340 F.Supp. 283 (N.D.Ill. 1971) Bruneau E. HEIRICH and Kathleen Heirich, Plaintiffs, v. UNITED STATES of America, Defendant. No. 61 C 488. United States District Court, N.D. Illinois, Eastern Division. Nov. 19, 1971
George D. Crowley, Crowley, Barnett & Goschi, Chicago, Ill., for plaintiffs.
William J. Bauer, U. S. Atty., Chicago, Ill., for defendant.
MEMORANDUM OPINION AND ORDER
PARSONS, District Judge.
This is a post-judgment proceeding involving a motion by the United States of America (the Government), directing me to enter a satisfaction of judgment order in the cause of Bruneau E. Heirich and Kathleen Heirich v. United States of America (No. 61 C. 488) in which case the Heirichs charged the Government with illegally assessing and collecting certain sums of money for taxes. The Heirichs oppose the Government's motion.
On February 21, 1967, a judgment predicated on a jury verdict in favor of the Heirichs against the Government was entered in the amount of $7,356.71. On November 21, 1967, said judgment was enlarged, nunc pro tunc, in the sum of $7,356.71 plus interest. In lieu of payment, the Government credited the judgment against the Heirichs' outstanding 1953 income tax liability, pursuant to Section 6402(a) of the Internal Revenue Code of 1954, which provides in pertinent part that:
"In the case of any overpayment, the Secretary or his delegate, within the applicable period of limitations, may credit the amount of such overpayment, including any interest allowed thereon, against any liability in respect of an internal revenue tax on the part of the person who made the overpayment ...."
I do not dispute the Government's first contention that the Supreme Court decision of United States ex rel. Girard Trust Co. v. Helvering, 301 U.S. 540, 57 S.Ct. 855, 81 L.Ed. 1272 (1937), recognized the Commissioner's authority to withhold payment when the taxpayer has an outstanding tax liability. Nonetheless, the decision also indicates that after a final determination of overpayment by the Board of Tax Appeals and the Commissioner's failure to refund or credit such overpayment, a taxpayer must subsequently sue the Commissioner, and in that separate and independent adjudication the Commissioner may interpose as a defense for nonpayment the taxpayer's outstanding tax liability. Girard does not suggest that the Government may move the Court in which judgment was entered pursuant to a jury verdict for entry of an order that the crediting of an overpayment against a tax deficiency constitutes satisfaction of the judgment. Quite the contrary, Girard suggests that the alleged tax deficiency would have to be judicially determined in a separate adjudication.
I further agree with the Government that "even in the case of a final judgment in a plenary suit against the United States, the Comptroller General has the authority to withhold payment to the extent the plaintiff is indebted to the United States. 31 U.S.C. § 227." United States v. Rochelle, 363 F.2d 225, 233 (5th Cir. 1966); Empire Ordnance Corp. v. Harrington, 102 U.S.App.D.C. 14, 249 F.2d 680 (1957).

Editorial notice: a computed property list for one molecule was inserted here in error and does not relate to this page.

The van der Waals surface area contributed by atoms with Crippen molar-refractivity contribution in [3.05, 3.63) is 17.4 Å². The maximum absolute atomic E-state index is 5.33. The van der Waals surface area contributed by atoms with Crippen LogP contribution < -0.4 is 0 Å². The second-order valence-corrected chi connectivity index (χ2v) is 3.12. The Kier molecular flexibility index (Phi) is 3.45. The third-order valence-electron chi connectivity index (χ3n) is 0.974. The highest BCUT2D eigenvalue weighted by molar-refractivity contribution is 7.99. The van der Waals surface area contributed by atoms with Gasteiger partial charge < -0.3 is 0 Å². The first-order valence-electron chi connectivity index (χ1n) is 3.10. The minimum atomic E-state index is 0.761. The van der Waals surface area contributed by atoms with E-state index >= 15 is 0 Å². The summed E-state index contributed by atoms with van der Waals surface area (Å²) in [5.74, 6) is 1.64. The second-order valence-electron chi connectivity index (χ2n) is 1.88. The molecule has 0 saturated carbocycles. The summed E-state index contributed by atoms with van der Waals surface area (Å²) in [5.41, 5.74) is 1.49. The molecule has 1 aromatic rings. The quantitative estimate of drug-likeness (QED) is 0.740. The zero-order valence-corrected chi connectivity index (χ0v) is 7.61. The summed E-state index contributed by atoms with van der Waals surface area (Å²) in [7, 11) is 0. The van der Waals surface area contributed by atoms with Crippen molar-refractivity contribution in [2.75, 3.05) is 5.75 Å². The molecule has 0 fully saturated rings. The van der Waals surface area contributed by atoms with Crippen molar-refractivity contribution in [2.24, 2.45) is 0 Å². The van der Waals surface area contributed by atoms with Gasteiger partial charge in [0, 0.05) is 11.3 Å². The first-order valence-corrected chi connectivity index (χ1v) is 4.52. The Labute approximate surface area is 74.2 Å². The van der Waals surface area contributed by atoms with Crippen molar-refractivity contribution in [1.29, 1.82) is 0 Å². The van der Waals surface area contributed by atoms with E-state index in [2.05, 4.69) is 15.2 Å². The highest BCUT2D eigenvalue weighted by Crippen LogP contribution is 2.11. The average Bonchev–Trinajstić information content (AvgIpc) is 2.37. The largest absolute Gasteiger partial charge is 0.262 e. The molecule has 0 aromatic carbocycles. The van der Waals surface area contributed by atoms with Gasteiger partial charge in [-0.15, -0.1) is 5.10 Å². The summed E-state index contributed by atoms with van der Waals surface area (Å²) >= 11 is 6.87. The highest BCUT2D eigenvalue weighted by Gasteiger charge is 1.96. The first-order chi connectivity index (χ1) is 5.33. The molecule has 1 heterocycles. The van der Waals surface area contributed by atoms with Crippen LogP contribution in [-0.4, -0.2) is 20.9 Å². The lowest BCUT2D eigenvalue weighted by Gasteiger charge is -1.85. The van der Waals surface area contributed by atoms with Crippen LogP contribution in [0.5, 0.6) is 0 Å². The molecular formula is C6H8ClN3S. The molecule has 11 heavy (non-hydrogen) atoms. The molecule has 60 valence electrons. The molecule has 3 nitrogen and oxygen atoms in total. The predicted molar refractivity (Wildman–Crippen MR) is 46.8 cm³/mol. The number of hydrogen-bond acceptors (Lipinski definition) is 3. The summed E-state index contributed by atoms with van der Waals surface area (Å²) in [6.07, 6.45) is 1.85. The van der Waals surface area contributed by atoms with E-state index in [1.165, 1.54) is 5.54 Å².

The Government has presented cases supporting the undisputed contention that the Government may credit any overpayment of tax to an outstanding liability even when the overpayment results from a judicial determination. Still these cases do not bear upon the question of whether or not the Government is entitled to an order that their administrative disposition of the overpayment constitutes satisfaction of the judgment after such judgment has been entered against it on the verdict of a jury. Failure by the Government to present any decision wherein the Government was permitted to make such a motion, convinces me that to act upon the motion would be either improper or discretionary.
The motion is improper since it moves upstream against the current of the traditional execution of judgment principles. Having exercised its statutory or regulatory prerogative under Section 6402(a), the Government may walk from this judicial arena with body erect and head held high. It has done all that is required. It need do no more. Under settled execution of judgment principles, the initiative lies with the Heirichs either to move before me, or before another court, for execution on its judgment. In that proceeding, the merits of the Government's defense for nonpayment, to wit, the alleged tax deficiency may be fully litigated. See United States ex rel. Girard Trust Co. v. Helvering, supra.
Further, the motion before me at best is one which addresses itself to the discretion of the Court, since its import is to ask me to give a declaratory judgment regarding the merits of the alleged outstanding tax liability of the Heirichs. See 28 U.S.C. § 2201. Moreover, there appears to be no statutory authority granted or directive given to the Court by statute upon which the entry of such an order lawfully would rest.
Accordingly, under either circumstance expressed above, I respectfully decline to entertain the motion. Necessarily, therefore, I am compelled to enter an order striking the motion.